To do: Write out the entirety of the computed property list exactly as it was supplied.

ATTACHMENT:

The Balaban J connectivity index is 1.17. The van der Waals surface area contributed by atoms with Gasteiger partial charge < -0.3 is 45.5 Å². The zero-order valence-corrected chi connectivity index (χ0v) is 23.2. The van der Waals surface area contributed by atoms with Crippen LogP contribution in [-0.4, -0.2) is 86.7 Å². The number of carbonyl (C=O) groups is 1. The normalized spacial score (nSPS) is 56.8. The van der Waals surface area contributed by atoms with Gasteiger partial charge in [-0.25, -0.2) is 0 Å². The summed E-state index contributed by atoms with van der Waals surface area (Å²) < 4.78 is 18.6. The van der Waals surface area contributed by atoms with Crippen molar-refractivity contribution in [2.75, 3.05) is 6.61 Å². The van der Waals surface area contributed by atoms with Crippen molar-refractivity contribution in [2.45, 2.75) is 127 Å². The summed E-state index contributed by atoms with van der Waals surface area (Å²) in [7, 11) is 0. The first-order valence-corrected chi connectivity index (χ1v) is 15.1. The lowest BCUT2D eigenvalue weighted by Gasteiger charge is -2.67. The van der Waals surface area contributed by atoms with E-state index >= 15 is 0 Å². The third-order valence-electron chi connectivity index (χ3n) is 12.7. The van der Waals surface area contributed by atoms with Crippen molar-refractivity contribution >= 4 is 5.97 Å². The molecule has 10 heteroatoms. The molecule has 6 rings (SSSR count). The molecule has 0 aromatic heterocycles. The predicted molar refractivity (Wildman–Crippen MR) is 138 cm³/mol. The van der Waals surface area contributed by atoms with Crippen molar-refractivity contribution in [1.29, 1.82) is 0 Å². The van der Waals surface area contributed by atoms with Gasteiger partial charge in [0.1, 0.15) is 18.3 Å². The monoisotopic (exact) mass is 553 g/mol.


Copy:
The Balaban J connectivity index is 1.17. The van der Waals surface area contributed by atoms with Gasteiger partial charge < -0.3 is 45.5 Å². The zero-order valence-corrected chi connectivity index (χ0v) is 23.2. The van der Waals surface area contributed by atoms with Crippen LogP contribution in [-0.4, -0.2) is 86.7 Å². The number of carbonyl (C=O) groups is 1. The normalized spacial score (nSPS) is 56.8. The van der Waals surface area contributed by atoms with Gasteiger partial charge in [-0.25, -0.2) is 0 Å². The summed E-state index contributed by atoms with van der Waals surface area (Å²) < 4.78 is 18.6. The van der Waals surface area contributed by atoms with Crippen molar-refractivity contribution in [2.75, 3.05) is 6.61 Å². The van der Waals surface area contributed by atoms with Crippen molar-refractivity contribution in [2.45, 2.75) is 127 Å². The summed E-state index contributed by atoms with van der Waals surface area (Å²) in [7, 11) is 0. The first-order valence-corrected chi connectivity index (χ1v) is 15.1. The lowest BCUT2D eigenvalue weighted by Gasteiger charge is -2.67. The van der Waals surface area contributed by atoms with E-state index >= 15 is 0 Å². The third-order valence-electron chi connectivity index (χ3n) is 12.7. The van der Waals surface area contributed by atoms with Crippen molar-refractivity contribution >= 4 is 5.97 Å². The molecule has 10 heteroatoms. The molecule has 6 rings (SSSR count). The molecule has 0 aromatic heterocycles. The predicted molar refractivity (Wildman–Crippen MR) is 138 cm³/mol. The van der Waals surface area contributed by atoms with Crippen molar-refractivity contribution in [1.29, 1.82) is 0 Å². The van der Waals surface area contributed by atoms with Gasteiger partial charge in [0.1, 0.15) is 18.3 Å². The monoisotopic (exact) mass is 553 g/mol.